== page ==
POLITICIANS, councillors and representatives from across the fostering sector will be joining the Minister for Health and Social Services Mark Drakeford AM, at a Senedd reception held by The Fostering Network to celebrate the role of foster care onFostering in Wales Day, Friday June 12.
The special day is part of the charity The Fostering Network’s Foster Care Fortnight (June 1-14), and is an opportunity to highlight the fantastic work that thousands of foster families do across the country as well as raising awareness of fostering and the need for 550 more foster families across Wales this year.
The charity will also use the occasion to launch its Foster Carers’ Charter, which has been developed in partnership with ADSS Cymru and the WLGA and outlines the roles and commitments of both fostering services and their foster carers. Attendees will also hear from foster carers Will Howells and Bryn Miles about their experiences, and from health and social services minister Mark Drakeford AM who, as well as reiterating the need for more people to come forward as potential foster carers, will talk about the When I’m Ready scheme and the consultation on the regulations underpinning the Social Services and Well-being (Wales) Act.
Director of The Fostering Network Wales, Dr Emily Warren, said: “We’re delighted to have the opportunity to celebrate the role of foster care with the minister, AMs, councillors and many others from across the sector.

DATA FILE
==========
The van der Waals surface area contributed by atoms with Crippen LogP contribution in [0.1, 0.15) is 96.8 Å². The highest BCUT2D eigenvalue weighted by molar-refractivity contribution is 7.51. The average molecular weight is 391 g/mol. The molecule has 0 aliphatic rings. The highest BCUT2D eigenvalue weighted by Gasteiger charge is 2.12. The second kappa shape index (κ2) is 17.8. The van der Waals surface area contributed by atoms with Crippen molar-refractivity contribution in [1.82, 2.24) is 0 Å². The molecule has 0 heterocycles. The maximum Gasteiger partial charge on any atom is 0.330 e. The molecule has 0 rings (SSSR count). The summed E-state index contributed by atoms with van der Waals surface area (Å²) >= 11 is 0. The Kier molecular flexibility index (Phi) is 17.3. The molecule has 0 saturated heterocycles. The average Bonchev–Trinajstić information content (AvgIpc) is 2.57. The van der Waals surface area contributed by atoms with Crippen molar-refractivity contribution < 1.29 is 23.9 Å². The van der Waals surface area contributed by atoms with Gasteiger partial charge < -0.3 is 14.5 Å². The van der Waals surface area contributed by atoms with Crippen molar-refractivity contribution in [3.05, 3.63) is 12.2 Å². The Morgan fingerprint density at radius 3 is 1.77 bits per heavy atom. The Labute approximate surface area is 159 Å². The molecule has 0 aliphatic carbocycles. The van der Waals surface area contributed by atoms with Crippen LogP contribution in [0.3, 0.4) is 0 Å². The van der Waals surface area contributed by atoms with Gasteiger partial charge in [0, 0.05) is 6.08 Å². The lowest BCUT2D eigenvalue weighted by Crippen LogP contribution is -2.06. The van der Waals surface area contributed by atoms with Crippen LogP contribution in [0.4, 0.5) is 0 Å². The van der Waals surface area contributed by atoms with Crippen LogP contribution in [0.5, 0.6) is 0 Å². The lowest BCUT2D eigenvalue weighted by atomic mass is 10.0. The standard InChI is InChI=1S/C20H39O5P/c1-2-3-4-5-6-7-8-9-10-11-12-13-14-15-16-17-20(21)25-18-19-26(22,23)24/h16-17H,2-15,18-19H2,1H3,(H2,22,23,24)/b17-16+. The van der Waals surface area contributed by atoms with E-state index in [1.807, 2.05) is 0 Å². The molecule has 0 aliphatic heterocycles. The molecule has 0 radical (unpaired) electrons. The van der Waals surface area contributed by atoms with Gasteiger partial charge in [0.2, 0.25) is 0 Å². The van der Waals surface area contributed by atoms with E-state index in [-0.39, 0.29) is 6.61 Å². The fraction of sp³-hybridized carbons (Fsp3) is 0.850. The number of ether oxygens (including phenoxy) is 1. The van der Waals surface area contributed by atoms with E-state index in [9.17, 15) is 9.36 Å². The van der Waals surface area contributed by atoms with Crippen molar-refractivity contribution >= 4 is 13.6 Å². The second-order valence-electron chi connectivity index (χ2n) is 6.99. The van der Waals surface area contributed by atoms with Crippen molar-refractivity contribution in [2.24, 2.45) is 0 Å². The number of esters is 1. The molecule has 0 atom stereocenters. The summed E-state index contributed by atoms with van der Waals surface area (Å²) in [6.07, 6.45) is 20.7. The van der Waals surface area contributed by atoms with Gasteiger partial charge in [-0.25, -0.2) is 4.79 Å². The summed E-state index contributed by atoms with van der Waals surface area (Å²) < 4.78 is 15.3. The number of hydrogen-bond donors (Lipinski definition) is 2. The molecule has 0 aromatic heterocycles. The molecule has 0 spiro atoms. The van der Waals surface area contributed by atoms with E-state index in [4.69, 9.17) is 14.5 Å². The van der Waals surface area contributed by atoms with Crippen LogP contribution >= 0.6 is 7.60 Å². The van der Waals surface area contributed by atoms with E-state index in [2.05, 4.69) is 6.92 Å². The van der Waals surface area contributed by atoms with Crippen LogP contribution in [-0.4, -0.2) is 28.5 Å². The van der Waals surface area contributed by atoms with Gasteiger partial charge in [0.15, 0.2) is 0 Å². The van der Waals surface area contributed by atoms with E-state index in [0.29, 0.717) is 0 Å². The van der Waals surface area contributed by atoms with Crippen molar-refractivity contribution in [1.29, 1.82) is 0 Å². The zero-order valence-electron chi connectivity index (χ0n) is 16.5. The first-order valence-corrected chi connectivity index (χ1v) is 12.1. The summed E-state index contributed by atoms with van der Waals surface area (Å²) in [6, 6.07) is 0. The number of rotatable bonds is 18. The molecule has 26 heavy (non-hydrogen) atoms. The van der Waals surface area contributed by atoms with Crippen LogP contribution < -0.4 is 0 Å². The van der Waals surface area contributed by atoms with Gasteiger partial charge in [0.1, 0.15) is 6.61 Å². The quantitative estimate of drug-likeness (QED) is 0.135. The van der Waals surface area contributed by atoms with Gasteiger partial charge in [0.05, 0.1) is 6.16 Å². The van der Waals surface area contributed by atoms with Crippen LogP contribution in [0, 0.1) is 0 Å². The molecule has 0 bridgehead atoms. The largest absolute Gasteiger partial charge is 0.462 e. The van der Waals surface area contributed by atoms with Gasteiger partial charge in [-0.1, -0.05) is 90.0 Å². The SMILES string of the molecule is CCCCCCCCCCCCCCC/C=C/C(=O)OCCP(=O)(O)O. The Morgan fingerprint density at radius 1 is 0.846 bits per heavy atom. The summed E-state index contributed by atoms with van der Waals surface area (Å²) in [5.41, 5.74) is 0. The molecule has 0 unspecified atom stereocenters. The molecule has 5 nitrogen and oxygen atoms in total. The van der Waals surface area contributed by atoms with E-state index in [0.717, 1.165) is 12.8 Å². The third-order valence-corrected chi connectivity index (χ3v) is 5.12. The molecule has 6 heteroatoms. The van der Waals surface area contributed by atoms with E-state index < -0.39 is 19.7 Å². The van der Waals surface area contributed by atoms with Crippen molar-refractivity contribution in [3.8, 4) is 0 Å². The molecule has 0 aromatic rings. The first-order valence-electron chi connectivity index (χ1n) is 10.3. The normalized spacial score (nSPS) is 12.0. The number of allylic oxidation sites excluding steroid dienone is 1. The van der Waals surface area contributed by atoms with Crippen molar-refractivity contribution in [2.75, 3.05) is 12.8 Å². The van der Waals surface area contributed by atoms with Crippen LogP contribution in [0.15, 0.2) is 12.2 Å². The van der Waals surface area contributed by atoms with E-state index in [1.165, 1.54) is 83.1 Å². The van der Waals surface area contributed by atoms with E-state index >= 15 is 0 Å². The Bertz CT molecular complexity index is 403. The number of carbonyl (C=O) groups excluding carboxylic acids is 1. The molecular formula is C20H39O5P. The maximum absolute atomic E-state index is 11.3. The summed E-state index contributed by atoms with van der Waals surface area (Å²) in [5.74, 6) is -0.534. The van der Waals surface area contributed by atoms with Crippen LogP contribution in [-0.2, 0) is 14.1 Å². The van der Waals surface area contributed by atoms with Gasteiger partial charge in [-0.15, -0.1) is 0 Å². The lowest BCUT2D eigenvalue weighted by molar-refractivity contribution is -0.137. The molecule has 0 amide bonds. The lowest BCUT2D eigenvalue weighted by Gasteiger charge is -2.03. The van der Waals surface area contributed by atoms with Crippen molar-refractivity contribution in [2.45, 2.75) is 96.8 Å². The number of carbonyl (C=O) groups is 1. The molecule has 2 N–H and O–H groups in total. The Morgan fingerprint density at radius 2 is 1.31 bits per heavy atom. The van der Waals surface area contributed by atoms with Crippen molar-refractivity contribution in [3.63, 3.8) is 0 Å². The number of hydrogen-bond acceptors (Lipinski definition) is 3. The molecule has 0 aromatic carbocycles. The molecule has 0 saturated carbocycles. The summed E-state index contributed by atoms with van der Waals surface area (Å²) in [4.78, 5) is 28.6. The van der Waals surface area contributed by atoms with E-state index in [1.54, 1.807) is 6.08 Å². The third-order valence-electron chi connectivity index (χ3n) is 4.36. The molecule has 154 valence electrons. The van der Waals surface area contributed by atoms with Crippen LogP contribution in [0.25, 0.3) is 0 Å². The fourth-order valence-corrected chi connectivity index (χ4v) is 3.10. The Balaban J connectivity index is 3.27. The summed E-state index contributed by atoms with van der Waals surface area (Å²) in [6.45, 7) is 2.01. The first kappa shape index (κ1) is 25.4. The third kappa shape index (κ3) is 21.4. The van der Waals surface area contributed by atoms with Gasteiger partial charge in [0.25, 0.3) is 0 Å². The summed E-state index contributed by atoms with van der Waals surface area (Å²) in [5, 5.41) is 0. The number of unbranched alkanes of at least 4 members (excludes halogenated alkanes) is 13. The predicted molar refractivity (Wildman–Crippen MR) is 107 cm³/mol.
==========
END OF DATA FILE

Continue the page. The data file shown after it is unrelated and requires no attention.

“Foster carers throughout Wales provide stable and secure homes for thousands of children in care each and every year, often giving these children their first real experience of positive family life. To make sure that fostering services can find the right home for each of these children, first time, another 550 more foster families are needed across Wales in the next year alone.
“For the thousands who are already foster carers, we know how important it is that they feel valued and supported by their fostering service, and that’s why we are using this year’s campaign as an opportunity to launch our Foster Carers’ Charter. This charter makes clear the responsibilities of, and expectations on, both fostering services and foster carers, as they work together to care for fostered children.